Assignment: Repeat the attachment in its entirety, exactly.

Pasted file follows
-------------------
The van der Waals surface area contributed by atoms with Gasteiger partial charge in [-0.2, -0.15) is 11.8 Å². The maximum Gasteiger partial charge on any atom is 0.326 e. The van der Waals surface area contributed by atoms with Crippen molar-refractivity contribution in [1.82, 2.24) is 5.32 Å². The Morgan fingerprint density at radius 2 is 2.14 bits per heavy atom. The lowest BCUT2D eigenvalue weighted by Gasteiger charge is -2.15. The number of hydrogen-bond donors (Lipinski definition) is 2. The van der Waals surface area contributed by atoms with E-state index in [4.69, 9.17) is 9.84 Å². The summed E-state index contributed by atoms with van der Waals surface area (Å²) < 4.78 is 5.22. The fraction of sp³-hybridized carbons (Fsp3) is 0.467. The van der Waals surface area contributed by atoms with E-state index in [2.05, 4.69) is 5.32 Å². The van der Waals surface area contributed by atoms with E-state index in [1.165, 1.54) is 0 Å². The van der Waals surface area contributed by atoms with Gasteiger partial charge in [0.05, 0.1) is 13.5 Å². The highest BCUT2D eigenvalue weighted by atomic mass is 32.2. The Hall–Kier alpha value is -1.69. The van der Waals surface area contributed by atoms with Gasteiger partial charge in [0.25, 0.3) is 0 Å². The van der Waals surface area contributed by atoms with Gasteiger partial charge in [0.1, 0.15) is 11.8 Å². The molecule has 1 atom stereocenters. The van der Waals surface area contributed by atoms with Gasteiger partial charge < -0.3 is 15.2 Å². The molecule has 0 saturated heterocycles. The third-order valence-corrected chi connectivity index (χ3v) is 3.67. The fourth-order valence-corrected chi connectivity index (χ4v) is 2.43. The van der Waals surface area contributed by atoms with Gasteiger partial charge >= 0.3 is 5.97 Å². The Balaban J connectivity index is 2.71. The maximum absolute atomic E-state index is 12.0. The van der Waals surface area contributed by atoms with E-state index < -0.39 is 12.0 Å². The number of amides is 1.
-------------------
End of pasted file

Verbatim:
The van der Waals surface area contributed by atoms with Gasteiger partial charge in [-0.2, -0.15) is 11.8 Å². The maximum Gasteiger partial charge on any atom is 0.326 e. The van der Waals surface area contributed by atoms with Crippen molar-refractivity contribution in [1.82, 2.24) is 5.32 Å². The Morgan fingerprint density at radius 2 is 2.14 bits per heavy atom. The lowest BCUT2D eigenvalue weighted by Gasteiger charge is -2.15. The number of hydrogen-bond donors (Lipinski definition) is 2. The van der Waals surface area contributed by atoms with E-state index in [4.69, 9.17) is 9.84 Å². The summed E-state index contributed by atoms with van der Waals surface area (Å²) < 4.78 is 5.22. The fraction of sp³-hybridized carbons (Fsp3) is 0.467. The van der Waals surface area contributed by atoms with E-state index in [2.05, 4.69) is 5.32 Å². The van der Waals surface area contributed by atoms with E-state index in [1.165, 1.54) is 0 Å². The van der Waals surface area contributed by atoms with Gasteiger partial charge in [0.05, 0.1) is 13.5 Å². The highest BCUT2D eigenvalue weighted by atomic mass is 32.2. The Hall–Kier alpha value is -1.69. The van der Waals surface area contributed by atoms with Gasteiger partial charge in [0.25, 0.3) is 0 Å². The van der Waals surface area contributed by atoms with Gasteiger partial charge in [0.1, 0.15) is 11.8 Å². The molecule has 1 atom stereocenters. The van der Waals surface area contributed by atoms with Gasteiger partial charge < -0.3 is 15.2 Å². The molecule has 0 saturated heterocycles. The third-order valence-corrected chi connectivity index (χ3v) is 3.67. The fourth-order valence-corrected chi connectivity index (χ4v) is 2.43. The van der Waals surface area contributed by atoms with Gasteiger partial charge >= 0.3 is 5.97 Å². The Balaban J connectivity index is 2.71. The maximum absolute atomic E-state index is 12.0. The van der Waals surface area contributed by atoms with E-state index < -0.39 is 12.0 Å². The number of amides is 1.